Small Island Developing States, including Mauritius, grapple with climate change challenges. In 2021 at COP26, the United Kingdom pledged £40 million (MUR 2.2 billion) for the ‘Small Island Developing State Capacity and Resilience’ (SIDAR) program to enhance capacity and resilience. The UK is actively aiding Mauritius in emissions reduction and climate resilience. Additionally, Britain is contributing MUR 23 million to boost public and private sector capabilities, create jobs, and improve climate finance access via UNDP in Mauritius.
This funding will be directed towards two specific objectives:
- The UK will allocate MUR 11.9 million for a training and seed-funding initiative that will stimulate job growth in the renewable energy sector, aiding Mauritius in transitioning to a low-carbon economy. This program will empower women and young individuals to acquire skills and knowledge in the installation of solar photovoltaic systems. Apart from strengthening climate resilience, it will also enable communities to access new markets, networks, and employment opportunities.
- Additionally, the UK will provide MUR 11.4 million to support the Government of Mauritius in formulating a long-term strategy for climate financing and investments in low-carbon development projects.
H.E. Charlotte Pierre, British High Commissioner to Mauritius, said: “We are just over a month away from COP 28. Small Developing Island States (SIDS) like Mauritius suffer some of the most devastating effects of climate change. The UK Government recognises this fact and will not shy away from helping our SIDS partners respond. I am proud to say that the UK has the opportunity to work with key multilateral partners like the UNDP to support Mauritius on critical climate issues. UK funding worth MUR 23 billion will help boost capabilities at grassroots-level and access more international resources to deliver Mauritius’ ambitious Nationally Determined Contributions and climate priorities. Together, we can drive forward the Sustainable Development Goals (SDGs) agenda, ensuring a fair climate transition for everyone”.
Ms Amanda Serumaga, UNDP Mauritius and Seychelles Resident Representative said: “The Republic of Mauritius has aligned itself with international norms when it signed and ratified the United Nations Framework Convention on Climate Change (UNFCCC) in 1992 and the Paris Agreement in 2016. This project will support Mauritius to overcome the challenges resulting from the full implementation of the Paris Agreement and the enhanced transparency framework. It will strengthen the capacities of the institutions to undertake national communications and associated inventories, noting that to date, Mauritius relies on a system of temporary and ad-hoc institutional arrangements.’ She also highlighted that ‘UNDP is one of the major entities supporting countries’ access and effectively using climate finance and (…) will continue to work together with both the governmental and non-governmental organizations to enable the country to meet its obligations under the various conventions.”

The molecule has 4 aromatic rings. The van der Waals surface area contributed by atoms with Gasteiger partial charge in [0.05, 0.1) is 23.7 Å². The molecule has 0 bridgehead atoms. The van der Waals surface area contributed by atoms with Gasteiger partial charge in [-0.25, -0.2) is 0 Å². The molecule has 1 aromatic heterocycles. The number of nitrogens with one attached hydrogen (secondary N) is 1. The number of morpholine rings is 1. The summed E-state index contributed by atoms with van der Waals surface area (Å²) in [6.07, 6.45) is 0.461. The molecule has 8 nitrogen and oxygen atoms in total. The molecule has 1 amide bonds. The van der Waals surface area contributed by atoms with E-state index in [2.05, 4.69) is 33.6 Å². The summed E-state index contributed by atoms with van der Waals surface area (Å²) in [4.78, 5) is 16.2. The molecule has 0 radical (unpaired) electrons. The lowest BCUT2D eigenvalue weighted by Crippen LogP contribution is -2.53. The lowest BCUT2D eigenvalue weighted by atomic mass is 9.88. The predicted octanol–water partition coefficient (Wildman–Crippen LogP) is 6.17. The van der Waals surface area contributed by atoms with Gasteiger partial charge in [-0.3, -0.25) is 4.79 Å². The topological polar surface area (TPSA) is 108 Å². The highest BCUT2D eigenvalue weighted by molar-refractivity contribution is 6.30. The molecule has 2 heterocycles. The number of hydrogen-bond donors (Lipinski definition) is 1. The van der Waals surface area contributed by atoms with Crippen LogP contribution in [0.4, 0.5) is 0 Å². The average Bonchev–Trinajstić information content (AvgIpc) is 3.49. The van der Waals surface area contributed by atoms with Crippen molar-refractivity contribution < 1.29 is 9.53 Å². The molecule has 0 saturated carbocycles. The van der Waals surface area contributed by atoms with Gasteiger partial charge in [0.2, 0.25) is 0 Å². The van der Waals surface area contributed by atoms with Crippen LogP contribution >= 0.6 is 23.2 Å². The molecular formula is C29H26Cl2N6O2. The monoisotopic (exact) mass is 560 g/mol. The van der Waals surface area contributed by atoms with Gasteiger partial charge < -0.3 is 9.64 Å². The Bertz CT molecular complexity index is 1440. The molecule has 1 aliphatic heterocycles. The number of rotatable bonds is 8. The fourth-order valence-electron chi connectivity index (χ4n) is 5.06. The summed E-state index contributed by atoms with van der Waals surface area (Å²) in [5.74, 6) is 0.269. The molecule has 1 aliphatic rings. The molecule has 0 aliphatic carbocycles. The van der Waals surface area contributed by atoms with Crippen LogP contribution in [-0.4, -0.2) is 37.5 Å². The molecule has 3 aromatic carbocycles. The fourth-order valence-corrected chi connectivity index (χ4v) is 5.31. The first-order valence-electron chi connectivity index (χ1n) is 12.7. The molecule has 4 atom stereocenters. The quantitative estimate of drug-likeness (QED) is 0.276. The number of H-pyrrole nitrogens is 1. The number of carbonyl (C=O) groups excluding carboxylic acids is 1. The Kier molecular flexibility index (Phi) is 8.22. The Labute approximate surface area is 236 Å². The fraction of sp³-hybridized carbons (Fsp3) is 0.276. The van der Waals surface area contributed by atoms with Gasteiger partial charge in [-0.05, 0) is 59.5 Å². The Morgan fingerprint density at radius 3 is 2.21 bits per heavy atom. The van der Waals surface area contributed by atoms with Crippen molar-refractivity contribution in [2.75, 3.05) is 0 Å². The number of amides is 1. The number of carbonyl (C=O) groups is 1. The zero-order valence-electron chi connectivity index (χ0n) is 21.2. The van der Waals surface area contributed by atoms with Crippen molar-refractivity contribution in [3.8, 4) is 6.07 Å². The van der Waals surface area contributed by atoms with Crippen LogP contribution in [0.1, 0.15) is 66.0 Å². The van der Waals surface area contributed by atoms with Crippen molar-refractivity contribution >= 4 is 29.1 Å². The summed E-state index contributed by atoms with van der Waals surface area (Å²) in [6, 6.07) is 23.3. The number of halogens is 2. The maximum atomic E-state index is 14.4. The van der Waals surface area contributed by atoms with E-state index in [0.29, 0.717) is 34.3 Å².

Supporting the renewable energy sector in Mauritius is a shared priority for the UK and UNDP. In 2021, the British High Commission and UNDP collaborated to fund a scholarship program aimed at training professionals in renewable energy within Mauritius. The initiative was spearheaded by the Mauritius Renewable Energy Agency (MARENA). This program equipped ten Mauritian recipients with the necessary theoretical and practical knowledge to bolster Mauritius’ framework for green employment.
According to a report from the International Labour Organisation (ILO), the renewable energy sector provided employment to 12.7 million individuals in 2021, marking an increase of 700,000 new jobs in a single year. This growth occurred despite the persistent impacts of COVID-19 and the escalating energy challenges. Over recent decades, the United Kingdom has been a leading force in global endeavors to address the interconnected issues of climate change and biodiversity loss. In the previous November, COP27 concluded with a significant agreement to allocate “loss and damage” funding to countries particularly affected by climate-related disasters. This historic initiative received support from the UK.
Furthermore, the UK is making substantial investments to alleviate the financial obstacles faced by Small Island Developing States (SIDS). This includes the Taskforce on Access to Climate Finance, which has initiated pilot programs in six countries, including Mauritius, Fiji, and Jamaica. These programs are funded with approximately £100 million (MUR 5.5 billion) from the UK. Through this partnership, the UK will contribute up to MUR 624 million to assist Mauritius in accessing international resources to fulfill its ambitious Nationally Determined Contribution and climate priorities. These priorities include plans to phase out coal by 2030 and secure 60% of its energy from renewable sources.
At the G20 Leaders Summit, the UK’s Prime Minister announced a commitment to provide approximately £1.62 billion (MUR 89 billion) for the second replenishment of the Green Climate Fund, covering the period from 2024 to 2027. This represents an increase in the UK’s previous contribution and underscores the UK’s dedication to urgently addressing the climate crisis. The UK aims to deliver approximately £11.6 billion (MUR 638 billion) in international climate finance ahead of COP28.